Traditionally in Texas, the first two weeks of August are the hottest. It looks like this year will be no exception! Our Texas heat is a potentially deadly problem. Each year nearly 600 Americans die from extreme temperatures, most of them elderly people. Seniors often don’t realize when they are overheated, dehydrated and in danger.
Part of the problem lies in the fact that older people simply can’t handle the heat as well as younger individuals because they don’t sweat as effectively and have poorer circulation. Obesity, heart disease, dementia, diabetes and other chronic medical conditions can compound the risk, as can certain medications like diuretics, antihypertensive and those used to treat Parkinson’s disease. Fortunately, there are simple ways of protecting yourself from overheating.
How to Stay Cool and Hydrated
To protect yourself from the unrelenting summer heat, the standard advice is to remain inside air-conditioned buildings, dress lightly and keep hydrated. Unfortunately, this is easier said than done, since poor circulation often causes seniors to catch a chill more easily. It’s not uncommon for an elder to reach for a sweater or turn on the heat in their home even though it’s unbearably hot outside.
Dehydration is another serious concern. The body’s natural thirst mechanism becomes less effective with age, so many seniors are perpetually dehydrated regardless of the season. To make things worse, elders often prefer beverages like coffee and soda to water. While drinks that are high in caffeine and sugar do contain some fluids, water is always the best option for staying hydrated.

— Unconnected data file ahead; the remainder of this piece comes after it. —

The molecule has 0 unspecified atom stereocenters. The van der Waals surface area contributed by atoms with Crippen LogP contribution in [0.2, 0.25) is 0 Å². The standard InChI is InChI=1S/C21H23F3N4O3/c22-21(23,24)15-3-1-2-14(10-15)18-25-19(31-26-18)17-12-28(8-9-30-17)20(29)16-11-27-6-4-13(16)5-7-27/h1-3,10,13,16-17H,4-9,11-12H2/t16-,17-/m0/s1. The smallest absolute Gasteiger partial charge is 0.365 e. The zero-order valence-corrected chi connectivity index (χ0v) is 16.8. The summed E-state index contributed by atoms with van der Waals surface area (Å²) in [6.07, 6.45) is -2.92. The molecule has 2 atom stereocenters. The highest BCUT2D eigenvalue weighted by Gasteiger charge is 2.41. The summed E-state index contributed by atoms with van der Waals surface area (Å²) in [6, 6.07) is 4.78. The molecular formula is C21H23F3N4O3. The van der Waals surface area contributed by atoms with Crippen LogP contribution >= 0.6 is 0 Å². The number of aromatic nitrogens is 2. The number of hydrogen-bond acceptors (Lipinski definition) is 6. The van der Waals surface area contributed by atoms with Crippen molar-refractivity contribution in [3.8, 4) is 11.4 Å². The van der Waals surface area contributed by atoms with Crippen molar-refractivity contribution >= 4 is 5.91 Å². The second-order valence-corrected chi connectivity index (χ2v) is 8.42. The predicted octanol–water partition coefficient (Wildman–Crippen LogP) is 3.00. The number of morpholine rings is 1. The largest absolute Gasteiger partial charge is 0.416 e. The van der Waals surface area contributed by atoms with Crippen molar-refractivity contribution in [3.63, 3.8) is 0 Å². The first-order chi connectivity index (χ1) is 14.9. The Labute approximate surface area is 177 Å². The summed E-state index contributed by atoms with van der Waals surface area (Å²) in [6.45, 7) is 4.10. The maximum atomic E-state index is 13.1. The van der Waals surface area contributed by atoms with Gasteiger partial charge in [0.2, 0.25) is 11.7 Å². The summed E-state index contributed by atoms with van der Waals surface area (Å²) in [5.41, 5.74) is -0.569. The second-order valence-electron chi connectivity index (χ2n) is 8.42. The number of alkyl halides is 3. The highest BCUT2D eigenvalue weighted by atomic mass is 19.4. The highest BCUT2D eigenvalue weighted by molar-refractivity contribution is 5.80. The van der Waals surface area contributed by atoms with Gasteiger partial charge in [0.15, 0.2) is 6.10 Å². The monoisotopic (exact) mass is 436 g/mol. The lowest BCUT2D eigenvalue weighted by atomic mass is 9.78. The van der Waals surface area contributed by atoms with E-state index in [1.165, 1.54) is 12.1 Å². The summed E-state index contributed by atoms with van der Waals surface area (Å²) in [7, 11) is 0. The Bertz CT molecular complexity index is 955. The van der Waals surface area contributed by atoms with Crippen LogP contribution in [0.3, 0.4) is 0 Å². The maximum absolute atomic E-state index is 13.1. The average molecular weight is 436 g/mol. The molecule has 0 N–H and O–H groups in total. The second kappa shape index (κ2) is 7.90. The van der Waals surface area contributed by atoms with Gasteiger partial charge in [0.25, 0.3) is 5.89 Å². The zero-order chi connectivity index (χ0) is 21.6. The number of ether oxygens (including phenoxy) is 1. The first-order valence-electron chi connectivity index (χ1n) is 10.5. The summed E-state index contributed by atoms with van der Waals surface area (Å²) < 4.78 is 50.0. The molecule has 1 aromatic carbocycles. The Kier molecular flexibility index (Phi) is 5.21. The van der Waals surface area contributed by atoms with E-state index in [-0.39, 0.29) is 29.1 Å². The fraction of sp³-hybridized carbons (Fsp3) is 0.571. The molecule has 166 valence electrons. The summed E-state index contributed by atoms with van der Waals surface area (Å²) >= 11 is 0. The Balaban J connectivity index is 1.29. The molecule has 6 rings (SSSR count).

Keep an Eye Out for Signs of Heat Stroke
While dehydration and overheating can be dangerous, the real threat to avoid this summer is heat stroke. Lisa Clark, a geriatrician based in Dallas, Texas, encourages caregivers to keep an eye out for symptoms like confusion or altered mental state in seniors who are out in hot weather. If your loved one should collapse or lose consciousness, Dr. Clark says it’s considered a medical emergency and 911 should be called immediately.
While you are waiting for help, remove as much of their clothing as possible and pour cold water all over their body to bring their body temperature down. Should they come to, have a cool drink ready for them, as re-hydration is critical.
Additional Tips for Beating the Heat
- If your loved one complains of the cold indoors, turn up the thermostat a bit and try to seat them away from the direct flow of air vents.
- If they won’t stay inside, have them sit outside in a shady spot under a ceiling fan or near a box fan. Try to get them to spend the hottest parts of the day inside if you can.
- To keep the house cooler without running the air conditioning, close curtains or blinds on the east side of the home during the morning, and the west side in the afternoon.
- If your loved one doesn’t have air conditioning or refuses to use it, make sure they spend at least some time in a cool, air-conditioned space like a library, mall or theater. “Even passing two or three hours in the AC each day can help reduce the risk of heat-related medical issues,” Dr. Clark says.
- Offer plenty of drinks that your loved one prefers, but stay away from highly caffeinated beverages, sodas loaded with sodium and alcohol.
- Keep cool treats available that are low in sugar and have a high water content. Sugar-free popsicles are a classic and you can make your own using juice. Fruits and vegetables that are high in water, like watermelon, cucumbers, celery, strawberries and bell peppers, are also an easy way to increase a loved one’s fluid intake without getting them to drink more.
- Seniors sometimes dress inappropriately for warm weather, so make sure that their clothing is lightweight, not too form-fitting and light in color. Hats are useful, but make sure they are loosely woven or well ventilated, so they don’t trap heat. A broad brim is also crucial for shading the entire face.
The dog days of summer in Texas are rough! Please use the advice above to keep yourself and your loved ones safe.
Adapted from agingcare.com